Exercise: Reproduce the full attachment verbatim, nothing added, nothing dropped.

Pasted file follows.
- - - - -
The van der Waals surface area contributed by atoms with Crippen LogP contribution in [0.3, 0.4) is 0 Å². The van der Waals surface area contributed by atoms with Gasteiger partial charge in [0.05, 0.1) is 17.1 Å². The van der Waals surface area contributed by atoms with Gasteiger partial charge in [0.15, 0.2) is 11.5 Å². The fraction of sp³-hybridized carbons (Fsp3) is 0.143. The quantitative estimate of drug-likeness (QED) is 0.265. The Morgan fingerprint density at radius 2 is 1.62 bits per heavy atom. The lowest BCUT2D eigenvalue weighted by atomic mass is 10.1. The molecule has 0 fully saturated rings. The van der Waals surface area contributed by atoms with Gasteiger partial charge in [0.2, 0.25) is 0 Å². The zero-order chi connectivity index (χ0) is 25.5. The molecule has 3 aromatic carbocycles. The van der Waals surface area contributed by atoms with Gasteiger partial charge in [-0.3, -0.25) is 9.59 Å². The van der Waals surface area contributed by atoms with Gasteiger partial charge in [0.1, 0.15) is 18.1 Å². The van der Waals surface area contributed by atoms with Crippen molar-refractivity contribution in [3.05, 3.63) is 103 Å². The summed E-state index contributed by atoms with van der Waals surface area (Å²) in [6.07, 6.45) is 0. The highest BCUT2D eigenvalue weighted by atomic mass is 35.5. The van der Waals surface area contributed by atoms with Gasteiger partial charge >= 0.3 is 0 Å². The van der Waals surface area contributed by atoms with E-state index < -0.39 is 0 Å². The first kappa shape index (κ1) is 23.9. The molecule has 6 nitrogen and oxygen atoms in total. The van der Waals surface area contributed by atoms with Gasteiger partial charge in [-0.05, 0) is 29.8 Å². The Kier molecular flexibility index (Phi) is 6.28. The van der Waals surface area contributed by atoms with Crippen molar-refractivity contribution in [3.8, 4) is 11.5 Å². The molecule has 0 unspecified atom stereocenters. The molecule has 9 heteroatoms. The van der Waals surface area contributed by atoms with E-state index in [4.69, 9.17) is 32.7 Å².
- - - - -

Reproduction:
The van der Waals surface area contributed by atoms with Crippen LogP contribution in [0.3, 0.4) is 0 Å². The van der Waals surface area contributed by atoms with Gasteiger partial charge in [0.05, 0.1) is 17.1 Å². The van der Waals surface area contributed by atoms with Gasteiger partial charge in [0.15, 0.2) is 11.5 Å². The fraction of sp³-hybridized carbons (Fsp3) is 0.143. The quantitative estimate of drug-likeness (QED) is 0.265. The Morgan fingerprint density at radius 2 is 1.62 bits per heavy atom. The lowest BCUT2D eigenvalue weighted by atomic mass is 10.1. The molecule has 0 fully saturated rings. The van der Waals surface area contributed by atoms with Gasteiger partial charge in [0.2, 0.25) is 0 Å². The zero-order chi connectivity index (χ0) is 25.5. The molecule has 3 aromatic carbocycles. The van der Waals surface area contributed by atoms with Gasteiger partial charge in [-0.3, -0.25) is 9.59 Å². The van der Waals surface area contributed by atoms with Gasteiger partial charge in [0.1, 0.15) is 18.1 Å². The van der Waals surface area contributed by atoms with Crippen molar-refractivity contribution in [3.05, 3.63) is 103 Å². The summed E-state index contributed by atoms with van der Waals surface area (Å²) in [6.07, 6.45) is 0. The highest BCUT2D eigenvalue weighted by atomic mass is 35.5. The van der Waals surface area contributed by atoms with Gasteiger partial charge >= 0.3 is 0 Å². The van der Waals surface area contributed by atoms with E-state index < -0.39 is 0 Å². The first kappa shape index (κ1) is 23.9. The molecule has 6 nitrogen and oxygen atoms in total. The van der Waals surface area contributed by atoms with Gasteiger partial charge in [-0.05, 0) is 29.8 Å². The Kier molecular flexibility index (Phi) is 6.28. The van der Waals surface area contributed by atoms with Crippen molar-refractivity contribution in [3.8, 4) is 11.5 Å². The molecule has 0 unspecified atom stereocenters. The molecule has 9 heteroatoms. The van der Waals surface area contributed by atoms with E-state index in [4.69, 9.17) is 32.7 Å².